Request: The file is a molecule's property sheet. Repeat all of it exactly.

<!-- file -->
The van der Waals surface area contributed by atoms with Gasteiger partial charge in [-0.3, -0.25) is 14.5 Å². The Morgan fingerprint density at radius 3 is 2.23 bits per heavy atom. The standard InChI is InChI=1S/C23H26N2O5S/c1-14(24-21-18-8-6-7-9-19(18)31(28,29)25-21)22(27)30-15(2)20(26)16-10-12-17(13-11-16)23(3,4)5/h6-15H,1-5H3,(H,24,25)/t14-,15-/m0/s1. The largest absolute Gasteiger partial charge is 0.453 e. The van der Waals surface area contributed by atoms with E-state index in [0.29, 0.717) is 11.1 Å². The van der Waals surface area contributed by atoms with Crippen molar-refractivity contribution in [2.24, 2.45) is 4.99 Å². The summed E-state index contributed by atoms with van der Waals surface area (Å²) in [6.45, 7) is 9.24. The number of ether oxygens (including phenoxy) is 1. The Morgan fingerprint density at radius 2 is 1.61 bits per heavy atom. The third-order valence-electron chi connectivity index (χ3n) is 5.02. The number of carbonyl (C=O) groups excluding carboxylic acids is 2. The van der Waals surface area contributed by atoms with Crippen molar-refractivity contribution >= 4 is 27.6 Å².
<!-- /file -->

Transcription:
The van der Waals surface area contributed by atoms with Gasteiger partial charge in [-0.3, -0.25) is 14.5 Å². The Morgan fingerprint density at radius 3 is 2.23 bits per heavy atom. The standard InChI is InChI=1S/C23H26N2O5S/c1-14(24-21-18-8-6-7-9-19(18)31(28,29)25-21)22(27)30-15(2)20(26)16-10-12-17(13-11-16)23(3,4)5/h6-15H,1-5H3,(H,24,25)/t14-,15-/m0/s1. The largest absolute Gasteiger partial charge is 0.453 e. The van der Waals surface area contributed by atoms with E-state index in [0.29, 0.717) is 11.1 Å². The van der Waals surface area contributed by atoms with Crippen molar-refractivity contribution in [2.24, 2.45) is 4.99 Å². The summed E-state index contributed by atoms with van der Waals surface area (Å²) in [6.45, 7) is 9.24. The number of ether oxygens (including phenoxy) is 1. The Morgan fingerprint density at radius 2 is 1.61 bits per heavy atom. The third-order valence-electron chi connectivity index (χ3n) is 5.02. The number of carbonyl (C=O) groups excluding carboxylic acids is 2. The van der Waals surface area contributed by atoms with Crippen molar-refractivity contribution >= 4 is 27.6 Å².